Some fitness fads are just bad, while others offer a good workout with a little novelty and extra expense. But don’t expect anything to work miracles.
Here’s the secret of exercise: you have to get up and, for the best results, move until you sweat and feel your muscles tiring. Then you do it again. And again. The latest fitness craze can provide a little thrill and novelty, but often the newest exercise trends are a distraction and plain silly.
In the bad fitness fads camp: products that do nothing or are quickly abandoned.
- Vibrating belt. Back in the 1960s, people bought a big bulky strap you put around your waist to jiggle your belly fat away. Surprise: it didn’t work. Higher-tech versions have come back with names like Vibro-Belt and The Flex Belt. The bottom line is that you don’t lose belly fat by sitting. This is one of the silliest entries in exercise fads history.
- Thighmaster. This device, popularized by actress Suzanne Somers, went between your thighs. You squeezed. In infomercials through the late 1980s and early 1990s, you got to see people squeezing while they watched TV. That didn’t work well to improve overall fitness. But the Thighmaster remains famous.
- The Shake Weight. Instead of lifting a dumbbell to tone your arms, you would shake this little vertical weight. The motion required made men look highly indecent in public. No one could be sure the device built arm muscles, but it did get lots of laughs on late-night TV. Let’s call this the dirtiest entry in the exercise fads annals.
- Ab Roller. Doing sit-ups and crunches tones the abdominal muscles. If you jumped in on the idea of an Ab Roller when it was the latest fitness craze, you still did sit-ups and crunches, but somehow you felt like you were getting more bang for your time. There were many variations, ranging from an Ab Wheel to Ab Coaster. The short answer is that the crunches do the work.
- 8-Minute Abs. In the 1980s, a slew of videos promised you that doing abdominal exercises for eight minutes a day would give you an impressive six pack (back then, you didn’t hear as much about your “core”). There was no magic to the eight minutes, though doing ab exercises regularly does in fact, strengthen them.
- Toning Shoes. This idea — odd-looking shoes that promise to help tone your body while you walk — remains one of the current fitness fads. Getting good arch support in a sandal is an excellent idea, as it will allow you to walk longer. The shoes make your legs work as if you’re going uphill, which means you work harder. But no flip flop is a good idea. Most people are “over-pronators” — meaning that their feet roll inward too much as they walk, and flip flops won’t stop that. If you have lower back pain or a hip problem, these shoes could cause you more pain.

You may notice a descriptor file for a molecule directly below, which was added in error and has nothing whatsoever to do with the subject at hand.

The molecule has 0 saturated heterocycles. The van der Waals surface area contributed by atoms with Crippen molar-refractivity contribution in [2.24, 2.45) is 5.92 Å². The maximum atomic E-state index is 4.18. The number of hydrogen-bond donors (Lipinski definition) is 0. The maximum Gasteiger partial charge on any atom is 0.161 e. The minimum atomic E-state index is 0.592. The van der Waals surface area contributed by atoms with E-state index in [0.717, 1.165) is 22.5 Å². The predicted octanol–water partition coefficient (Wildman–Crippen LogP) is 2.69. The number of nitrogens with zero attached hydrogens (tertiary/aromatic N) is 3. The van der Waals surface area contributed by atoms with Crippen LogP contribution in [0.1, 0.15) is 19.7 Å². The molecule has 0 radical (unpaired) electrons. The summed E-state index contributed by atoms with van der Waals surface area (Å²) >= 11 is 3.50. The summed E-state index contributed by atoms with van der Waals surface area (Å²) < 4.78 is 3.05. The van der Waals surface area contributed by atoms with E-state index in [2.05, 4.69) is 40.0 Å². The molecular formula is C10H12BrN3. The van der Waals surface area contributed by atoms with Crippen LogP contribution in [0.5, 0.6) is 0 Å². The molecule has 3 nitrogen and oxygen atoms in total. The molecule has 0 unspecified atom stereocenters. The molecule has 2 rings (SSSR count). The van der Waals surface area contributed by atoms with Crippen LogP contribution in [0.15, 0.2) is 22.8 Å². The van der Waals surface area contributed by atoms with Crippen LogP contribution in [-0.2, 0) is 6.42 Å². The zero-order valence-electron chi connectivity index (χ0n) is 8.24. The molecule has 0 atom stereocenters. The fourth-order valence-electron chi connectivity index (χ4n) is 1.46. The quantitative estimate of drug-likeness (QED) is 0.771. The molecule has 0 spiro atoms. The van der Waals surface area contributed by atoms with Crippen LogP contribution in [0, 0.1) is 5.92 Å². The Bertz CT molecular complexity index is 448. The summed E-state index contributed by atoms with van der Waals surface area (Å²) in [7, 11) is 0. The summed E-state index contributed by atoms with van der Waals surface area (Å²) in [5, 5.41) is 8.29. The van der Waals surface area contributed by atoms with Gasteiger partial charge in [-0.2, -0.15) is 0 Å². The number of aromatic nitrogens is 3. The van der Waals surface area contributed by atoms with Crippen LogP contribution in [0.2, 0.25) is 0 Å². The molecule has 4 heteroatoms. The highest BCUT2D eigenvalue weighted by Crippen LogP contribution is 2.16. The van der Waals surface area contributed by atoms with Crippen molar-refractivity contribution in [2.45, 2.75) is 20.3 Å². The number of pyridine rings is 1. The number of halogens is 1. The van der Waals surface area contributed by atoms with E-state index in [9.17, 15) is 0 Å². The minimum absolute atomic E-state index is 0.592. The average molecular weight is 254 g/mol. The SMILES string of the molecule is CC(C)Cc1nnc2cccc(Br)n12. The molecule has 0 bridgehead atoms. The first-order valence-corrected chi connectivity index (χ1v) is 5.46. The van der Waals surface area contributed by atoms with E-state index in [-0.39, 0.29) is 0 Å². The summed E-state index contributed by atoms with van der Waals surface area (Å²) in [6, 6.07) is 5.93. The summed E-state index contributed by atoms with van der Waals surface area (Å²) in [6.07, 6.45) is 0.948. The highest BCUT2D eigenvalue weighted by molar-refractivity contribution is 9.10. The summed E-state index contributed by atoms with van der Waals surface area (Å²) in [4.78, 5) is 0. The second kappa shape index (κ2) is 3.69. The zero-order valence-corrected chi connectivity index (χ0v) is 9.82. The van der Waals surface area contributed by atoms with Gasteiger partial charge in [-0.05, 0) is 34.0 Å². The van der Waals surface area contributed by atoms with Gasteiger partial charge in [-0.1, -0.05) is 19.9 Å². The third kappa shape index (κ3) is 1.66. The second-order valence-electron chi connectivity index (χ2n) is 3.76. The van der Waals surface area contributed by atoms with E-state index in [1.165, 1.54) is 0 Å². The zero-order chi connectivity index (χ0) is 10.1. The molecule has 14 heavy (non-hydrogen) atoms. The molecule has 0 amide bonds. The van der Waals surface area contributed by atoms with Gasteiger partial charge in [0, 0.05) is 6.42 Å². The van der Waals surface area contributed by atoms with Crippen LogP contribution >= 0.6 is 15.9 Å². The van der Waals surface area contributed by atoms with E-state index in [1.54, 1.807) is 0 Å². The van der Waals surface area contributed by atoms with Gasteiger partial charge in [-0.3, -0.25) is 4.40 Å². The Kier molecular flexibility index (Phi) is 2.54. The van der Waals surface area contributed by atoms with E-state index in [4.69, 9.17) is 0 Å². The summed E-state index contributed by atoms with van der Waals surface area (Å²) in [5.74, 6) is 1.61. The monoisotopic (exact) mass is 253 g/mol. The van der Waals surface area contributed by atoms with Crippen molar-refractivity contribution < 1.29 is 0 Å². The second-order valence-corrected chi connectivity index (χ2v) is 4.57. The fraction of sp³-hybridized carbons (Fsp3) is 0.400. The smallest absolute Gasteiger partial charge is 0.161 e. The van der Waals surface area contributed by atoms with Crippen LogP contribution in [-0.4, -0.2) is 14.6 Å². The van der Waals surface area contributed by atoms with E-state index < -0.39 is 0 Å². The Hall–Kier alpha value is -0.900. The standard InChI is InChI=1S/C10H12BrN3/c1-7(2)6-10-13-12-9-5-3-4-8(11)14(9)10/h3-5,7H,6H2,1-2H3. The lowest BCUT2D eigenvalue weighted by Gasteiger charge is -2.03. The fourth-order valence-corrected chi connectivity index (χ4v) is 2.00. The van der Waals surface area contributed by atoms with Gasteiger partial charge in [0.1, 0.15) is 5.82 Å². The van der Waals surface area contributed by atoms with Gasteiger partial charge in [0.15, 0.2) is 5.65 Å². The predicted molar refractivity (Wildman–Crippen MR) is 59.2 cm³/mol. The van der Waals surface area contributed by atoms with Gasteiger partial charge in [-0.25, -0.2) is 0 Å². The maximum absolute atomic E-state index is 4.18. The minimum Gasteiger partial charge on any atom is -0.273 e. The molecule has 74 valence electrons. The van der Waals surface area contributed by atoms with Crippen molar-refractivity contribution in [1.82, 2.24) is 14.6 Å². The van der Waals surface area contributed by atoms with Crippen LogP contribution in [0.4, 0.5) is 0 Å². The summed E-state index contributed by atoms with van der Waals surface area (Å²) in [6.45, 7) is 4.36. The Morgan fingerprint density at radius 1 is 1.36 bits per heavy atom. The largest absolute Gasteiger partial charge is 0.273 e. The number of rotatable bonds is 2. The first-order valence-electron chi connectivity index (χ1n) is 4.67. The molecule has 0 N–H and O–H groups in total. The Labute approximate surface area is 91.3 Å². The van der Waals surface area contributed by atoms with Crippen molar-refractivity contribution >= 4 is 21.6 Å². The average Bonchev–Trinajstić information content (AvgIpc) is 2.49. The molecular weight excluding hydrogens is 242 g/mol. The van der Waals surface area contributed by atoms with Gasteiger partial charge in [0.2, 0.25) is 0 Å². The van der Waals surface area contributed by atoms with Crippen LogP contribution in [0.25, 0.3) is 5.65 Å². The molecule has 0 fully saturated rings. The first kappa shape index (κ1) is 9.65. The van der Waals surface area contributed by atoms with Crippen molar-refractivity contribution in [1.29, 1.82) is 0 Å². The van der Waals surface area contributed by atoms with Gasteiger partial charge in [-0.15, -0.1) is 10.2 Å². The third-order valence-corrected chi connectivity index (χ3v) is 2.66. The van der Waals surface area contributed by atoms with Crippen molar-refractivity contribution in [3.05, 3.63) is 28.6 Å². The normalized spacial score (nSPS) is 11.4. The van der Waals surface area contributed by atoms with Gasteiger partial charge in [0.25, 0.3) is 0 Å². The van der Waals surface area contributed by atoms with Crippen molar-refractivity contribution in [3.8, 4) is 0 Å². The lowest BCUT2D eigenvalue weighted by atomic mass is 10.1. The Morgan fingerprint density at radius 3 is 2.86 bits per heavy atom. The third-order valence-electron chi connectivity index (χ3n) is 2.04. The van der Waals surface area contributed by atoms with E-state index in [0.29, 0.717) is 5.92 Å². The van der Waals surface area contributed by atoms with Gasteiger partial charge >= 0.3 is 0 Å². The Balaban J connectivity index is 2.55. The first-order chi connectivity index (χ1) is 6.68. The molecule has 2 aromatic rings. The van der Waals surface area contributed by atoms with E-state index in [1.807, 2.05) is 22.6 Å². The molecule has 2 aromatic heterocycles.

Effective, technically in the category of good fitness fads, but probably not the way you’ll keep exercising over a lifetime:
- Boot camps. In the 1990s, someone invented the idea of pretending you were in the Marines in order to get fit in a month or so. Ex-military officers often taught the classes, which involved intense exercise with little rest. Boot camps have had a recent surge in popularity. Whether they’re worth the trouble depends on your desire to be motivated in this particular way. Exercising intensely definitely has benefits. But if you’re going to abandon your exercise discipline after a month, you would be better off starting off slow. Some people say that going whole hog brings you to a new fitness level that is so rewarding you’re motivated to stay fit.
- The Bowflex Home Gym. This apparatus become popular in the early 1990s, with sales fueled by a couldn’t-be-avoided infomercial, and reached fad status in the 2000s. A combination of polymer rods gave you resistance as you pulled, offering a workout without conventional weights. But too many of them fell into disuse, like other elaborate pieces of home gym equipment that became the latest fitness craze.
- Tae Bo. Combining Taekwondo, a martial art, and boxing, Tae Bo is an aerobic exercise routine invented by fitness guru Billy Blanks. People bought the video, then flocked to gyms offering “cardio-boxing,” which was similar. This is actually a good workout, despite all the faddishness.
In the end, of course, the best exercise routines are the ones you’ll keep up. You need to aim for a combination of aerobics, muscle building, and stretching, and find ways to build exercise into your daily life. Walking and cycling rather than driving and using stairs rather than escalators or elevators are two great strategies that deserve to be more popular. The main lesson of exercise fads history is simple: you do the work.
July 19, 2017
Janet O’Dell, RN